"A lot of people aren't conscious of how many bad dreams they have because in order for a dream to encode into your memory, you need to actually wake up while it's happening," said Dr. Nadorff.When I told him about my own anxiety and persistent poor sleep, he said it wouldn't surprise at all him if anxious people like me have the same percentage of bad dreams as people without the disorder. Anxiety doesn't directly increase the frequency of our distressing dreams, he assured, but it does heighten their severity.I embarked on my own somewhat (very) unscientific survey and spoke to several other anxiety sufferers about their sleep, and was relieved to discover their experiences were nearly identical to my own."They're usually either deeply disturbing, or very surreal but emotionally neutral. The disturbing dreams rarely bother me after I wake up. I think I'm used to them," Motherboard writer Rachel Pick told me. "When I was a student, they'd be about school. Sometimes they're about my relationship, but that's rare. So the dreams are about whatever is currently making me feel most insecure in my waking life. They're pretty standard in plot—I fucked something up and people are pissed at me."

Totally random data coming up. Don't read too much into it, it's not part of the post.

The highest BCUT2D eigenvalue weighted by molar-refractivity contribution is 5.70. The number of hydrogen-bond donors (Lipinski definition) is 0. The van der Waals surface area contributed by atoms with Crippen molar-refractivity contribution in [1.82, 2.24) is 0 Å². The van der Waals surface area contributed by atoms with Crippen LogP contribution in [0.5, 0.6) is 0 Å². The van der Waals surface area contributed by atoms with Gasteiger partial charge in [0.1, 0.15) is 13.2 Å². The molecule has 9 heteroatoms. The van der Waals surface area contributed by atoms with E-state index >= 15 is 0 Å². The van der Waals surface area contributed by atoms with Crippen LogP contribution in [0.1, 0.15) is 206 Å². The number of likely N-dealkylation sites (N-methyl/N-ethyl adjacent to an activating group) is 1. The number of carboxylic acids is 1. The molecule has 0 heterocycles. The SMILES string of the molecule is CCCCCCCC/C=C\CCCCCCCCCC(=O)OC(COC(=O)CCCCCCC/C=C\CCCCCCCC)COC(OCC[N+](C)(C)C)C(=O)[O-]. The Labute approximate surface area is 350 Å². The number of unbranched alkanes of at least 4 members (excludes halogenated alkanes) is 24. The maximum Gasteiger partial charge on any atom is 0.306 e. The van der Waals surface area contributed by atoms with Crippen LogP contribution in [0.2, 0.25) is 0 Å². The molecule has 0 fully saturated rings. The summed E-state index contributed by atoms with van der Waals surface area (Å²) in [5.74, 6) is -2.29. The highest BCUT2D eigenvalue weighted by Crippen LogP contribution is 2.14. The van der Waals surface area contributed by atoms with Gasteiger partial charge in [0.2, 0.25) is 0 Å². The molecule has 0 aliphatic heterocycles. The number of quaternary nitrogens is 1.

I can't tell you what a good dream feels like, because I've never had one.
More seriously, chronic undersleep can also result in cognitive disorders like working memory problems and the inability to multitask, said Dr. Djonlagic. She often finds that people who aren't getting enough regular sleep complain about being more forgetful, mentally fatigued, and have difficulty with visual discrimination exercises.One recent NIH-funded study out of the University of Rochester Medical Center even suggests that sleep deficiency might be a corollary of neurodegenerative diseases such as Alzheimer's. The study's authors observed that sleep allowed cerebrospinal fluid (the liquid that comes out during a spinal tap) to rapidly flow through the brains of sleeping mice. When the mice were awake, however, spinal fluid barely flowed at all.
"Sleep changes the cellular structure of the brain. It appears to be a completely different state."